Selecting Equipment for Safety

The November-December issue of Lift and Access marks our annual safety issue, and a few topics caught my eye recently concerning safety and site compliance. While working on an article on explosion-proof equipment with Man & Material Lift Engineering, Cudahy, Wis., I learned that potentially hazardous environments, including the aircraft , gas and petroleum, paint, manufacturing, and mining industries, often require specially designed equipment that can withstand explosions and fires. These explosive locations may have flammable gases or vapors, flammable liquids, combustible dust, or ignitable fibers. (For more information specifically on when and where to use explosion-proof equipment, see the November-December of Lift and Access.)

However, the company reports that while federal regulations require companies to employ explosion-proof lifting equipment, there is some resistance to using these machines. Many fleet managers and equipment owners refute the need for these units because they say they’ve never had an accident, or the cost of these specialty products is out of their price range. However, having covered equipment accidents for nearly 10 years, I can’t count how many newspaper articles I’ve read in which the equipment owner is utterly shocked by the result of an accident—even when improper safety equipment or the wrong machines are being used for the job.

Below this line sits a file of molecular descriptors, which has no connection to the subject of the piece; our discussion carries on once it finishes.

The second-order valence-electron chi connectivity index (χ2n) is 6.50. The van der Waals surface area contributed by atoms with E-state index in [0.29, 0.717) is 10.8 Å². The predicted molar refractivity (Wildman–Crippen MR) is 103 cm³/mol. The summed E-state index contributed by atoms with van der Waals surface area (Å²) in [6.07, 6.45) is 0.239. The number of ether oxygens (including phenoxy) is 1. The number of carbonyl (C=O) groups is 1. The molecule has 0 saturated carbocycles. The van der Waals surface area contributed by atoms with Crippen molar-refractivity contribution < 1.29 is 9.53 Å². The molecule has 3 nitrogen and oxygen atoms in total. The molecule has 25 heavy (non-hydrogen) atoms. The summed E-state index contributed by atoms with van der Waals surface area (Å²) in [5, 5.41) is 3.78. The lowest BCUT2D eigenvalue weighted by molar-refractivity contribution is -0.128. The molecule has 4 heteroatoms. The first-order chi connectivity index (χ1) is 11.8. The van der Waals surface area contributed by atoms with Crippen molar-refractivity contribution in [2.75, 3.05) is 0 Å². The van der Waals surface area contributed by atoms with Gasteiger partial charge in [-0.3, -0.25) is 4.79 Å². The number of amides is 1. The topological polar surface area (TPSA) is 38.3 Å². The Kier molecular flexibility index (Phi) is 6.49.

Like equipment owners who refute the use of explosion-proof aerials because of a higher sticker price or the belief that they just don’t need it, complying with personal protective equipment (PPE) requirements is also a challenge. Although I found it interesting, I was not entirely surprised by the results of a safety equipment compliance survey conducted by Kimberly-Clark Professional. Ninety-eight percent of respondents of the poll, which took place at an American Society of Safety Engineers show in June, said they had observed workers who were not wearing necessary safety equipment while on the job. What’s more, 30 percent of respondents said this occurred on numerous occasions. Kimberly-Clark Professional also conducted this survey in 2006, 2007, and 2008 at the National Safety Council Congress, which produced similar results.

Failing to wear eye protection is the most common PPE off ense, followed by foregoing hearing protection. Although I do not have tangible numbers, I would lump in the use of fall protection harnesses as another common transgression—particularly with the use of aerial work platforms. Survey respondents noted comfort was their biggest PPE complaint, while others said that equipment was too hot, not available near the work task, a poor fit, or unattractive looking.

What are ways to improve compliance of equipment and PPE? Education and training in our industry needs to constantly be at the forefront of our thoughts and discussions. Those who are ignorant of ways to protect themselves simply will not be safe. Additionally, make employees accountable for their own actions by monitoring them individually, as well as tie in compliance to performance evaluations. Finally, if you are a manager, lead by example by wearing your own protective equipment and employing the right equipment for the job. With the high costs of insurance and worker’s compensation claims, there is no reason not to.